Shining a Light on Your Dark Data

Is your data hiding?

Experts estimate between 50% and 80% of company data is ‘dark data’.

Over the last 10 years since McCrindle began, we’ve partnered with hundreds of companies across all types of industries. Working with decision makers wanting to make evidence-based decisions. We see many struggling every day with reading, understanding and managing the data they have at their fingertips.

The emergence of the technological age has seen our society create and collate data like never before. The rise of ‘smart’ technologies, such as phones, watches, televisions and more, has resulted in more than 2.5 quintillion bytes of data being created every day. This represents 90% of all the data in history, created in just two years. For many organisations, however, much of this data is going unused.

Only 15% of data is being optimised

The average company stores 10 petabytes of data.1 That’s 10 million gigabytes, or approximately 23.1 billion files.2 Out of all these files, however, only 15% are considered ‘business-critical’. Meanwhile, between 50% and 80% of files fall into the category ‘dark data’.3 The term ‘dark data’, which has been growing in popularity amongst data scientists and analysts worldwide, refers to data created by an organisation that is then forgotten.

The average company stores 14.3 billion unused dark files

Unfortunately, in the race for data optimisation, Australia ranks third to last. As the third biggest hoarder of dark data, more than two fifths of corporate data in Australia is classified as dark (62%).4 Our current rate of dark data collection is beaten only by Germany (66%) and Canada (64%).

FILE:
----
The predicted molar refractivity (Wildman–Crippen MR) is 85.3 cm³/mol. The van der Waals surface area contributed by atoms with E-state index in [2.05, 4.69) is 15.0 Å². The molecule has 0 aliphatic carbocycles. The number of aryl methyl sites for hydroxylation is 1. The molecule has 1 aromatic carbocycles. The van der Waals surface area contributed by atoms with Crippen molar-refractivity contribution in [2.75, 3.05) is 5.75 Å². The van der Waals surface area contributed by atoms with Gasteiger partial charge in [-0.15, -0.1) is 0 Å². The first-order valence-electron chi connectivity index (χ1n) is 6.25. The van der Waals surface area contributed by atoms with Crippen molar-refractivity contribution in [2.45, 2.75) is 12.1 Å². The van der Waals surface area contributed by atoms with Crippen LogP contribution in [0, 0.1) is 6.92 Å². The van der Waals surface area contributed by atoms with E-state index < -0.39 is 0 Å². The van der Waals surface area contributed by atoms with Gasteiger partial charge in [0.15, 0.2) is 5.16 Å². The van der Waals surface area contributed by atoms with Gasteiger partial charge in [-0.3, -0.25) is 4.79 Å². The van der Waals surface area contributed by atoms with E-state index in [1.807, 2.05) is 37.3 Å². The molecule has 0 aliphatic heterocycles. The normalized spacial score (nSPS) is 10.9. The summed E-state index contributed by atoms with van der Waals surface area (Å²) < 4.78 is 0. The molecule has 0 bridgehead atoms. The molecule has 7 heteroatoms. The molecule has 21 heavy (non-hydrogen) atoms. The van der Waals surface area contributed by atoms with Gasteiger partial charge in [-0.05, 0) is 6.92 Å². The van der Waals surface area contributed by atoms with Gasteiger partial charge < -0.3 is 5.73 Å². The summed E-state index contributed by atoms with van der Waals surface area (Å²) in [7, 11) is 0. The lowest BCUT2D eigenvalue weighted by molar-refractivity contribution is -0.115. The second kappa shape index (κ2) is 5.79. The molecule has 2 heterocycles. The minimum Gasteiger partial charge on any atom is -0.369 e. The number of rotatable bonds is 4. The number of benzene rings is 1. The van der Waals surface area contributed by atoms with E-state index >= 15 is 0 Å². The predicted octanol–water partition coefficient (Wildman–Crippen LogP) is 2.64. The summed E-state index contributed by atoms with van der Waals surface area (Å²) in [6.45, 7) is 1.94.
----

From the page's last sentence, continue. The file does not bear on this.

Reducing dark data increases revenue

In order to step out of the dark data shadow, organisations need to optimise their data usage. Investigating dark data presents opportunities for organisations to not only reduce data waste, but reduce storage costs, improve processes and raise revenues.
Reducing the amount of unwanted dark data in an organisation can serve to reduce unnecessary storage costs. With 62% of data storage budgets being spent on dark data, reducing waste may present a significant cost saving.

Discovering unique data opportunities

At the same time, dark data represents an untapped data mine for many organisations. While for some organisations dark data may represent waste, it might also present exciting opportunities. New data sources can be opportunities for businesses to improve processes and enhance efficiency. Improved analytics can reveal business operations where time, money or resources may currently be wasted. This rich information may easily be going unused by your business, lost in the world of dark data.

For those willing to shine a light in the data darkness, there are exciting business opportunities to be discovered.

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Tags: Analytics | dark data | data |

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